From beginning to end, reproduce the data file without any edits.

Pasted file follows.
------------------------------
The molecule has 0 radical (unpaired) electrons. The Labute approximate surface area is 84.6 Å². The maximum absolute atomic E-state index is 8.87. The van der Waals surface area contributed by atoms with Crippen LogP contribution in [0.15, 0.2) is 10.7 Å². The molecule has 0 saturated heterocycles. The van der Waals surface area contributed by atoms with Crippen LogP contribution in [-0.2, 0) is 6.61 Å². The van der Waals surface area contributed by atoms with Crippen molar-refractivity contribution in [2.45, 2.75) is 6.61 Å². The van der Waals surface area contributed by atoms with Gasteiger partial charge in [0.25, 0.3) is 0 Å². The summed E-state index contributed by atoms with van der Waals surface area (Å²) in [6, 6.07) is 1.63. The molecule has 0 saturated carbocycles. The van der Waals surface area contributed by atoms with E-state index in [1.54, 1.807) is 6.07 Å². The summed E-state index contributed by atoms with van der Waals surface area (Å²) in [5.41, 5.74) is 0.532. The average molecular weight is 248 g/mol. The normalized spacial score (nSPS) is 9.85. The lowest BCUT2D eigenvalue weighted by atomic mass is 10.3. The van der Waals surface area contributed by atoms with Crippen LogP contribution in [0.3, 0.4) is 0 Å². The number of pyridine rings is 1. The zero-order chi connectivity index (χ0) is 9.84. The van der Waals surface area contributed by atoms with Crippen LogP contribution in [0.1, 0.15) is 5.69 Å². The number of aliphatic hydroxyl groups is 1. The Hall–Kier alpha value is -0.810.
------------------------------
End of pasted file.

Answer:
The molecule has 0 radical (unpaired) electrons. The Labute approximate surface area is 84.6 Å². The maximum absolute atomic E-state index is 8.87. The van der Waals surface area contributed by atoms with Crippen LogP contribution in [0.15, 0.2) is 10.7 Å². The molecule has 0 saturated heterocycles. The van der Waals surface area contributed by atoms with Crippen LogP contribution in [-0.2, 0) is 6.61 Å². The van der Waals surface area contributed by atoms with Crippen molar-refractivity contribution in [2.45, 2.75) is 6.61 Å². The van der Waals surface area contributed by atoms with Gasteiger partial charge in [0.25, 0.3) is 0 Å². The summed E-state index contributed by atoms with van der Waals surface area (Å²) in [6, 6.07) is 1.63. The molecule has 0 saturated carbocycles. The van der Waals surface area contributed by atoms with E-state index in [1.54, 1.807) is 6.07 Å². The summed E-state index contributed by atoms with van der Waals surface area (Å²) in [5.41, 5.74) is 0.532. The average molecular weight is 248 g/mol. The normalized spacial score (nSPS) is 9.85. The lowest BCUT2D eigenvalue weighted by atomic mass is 10.3. The van der Waals surface area contributed by atoms with Crippen LogP contribution in [0.3, 0.4) is 0 Å². The number of pyridine rings is 1. The zero-order chi connectivity index (χ0) is 9.84. The van der Waals surface area contributed by atoms with Crippen LogP contribution in [0.1, 0.15) is 5.69 Å². The number of aliphatic hydroxyl groups is 1. The Hall–Kier alpha value is -0.810.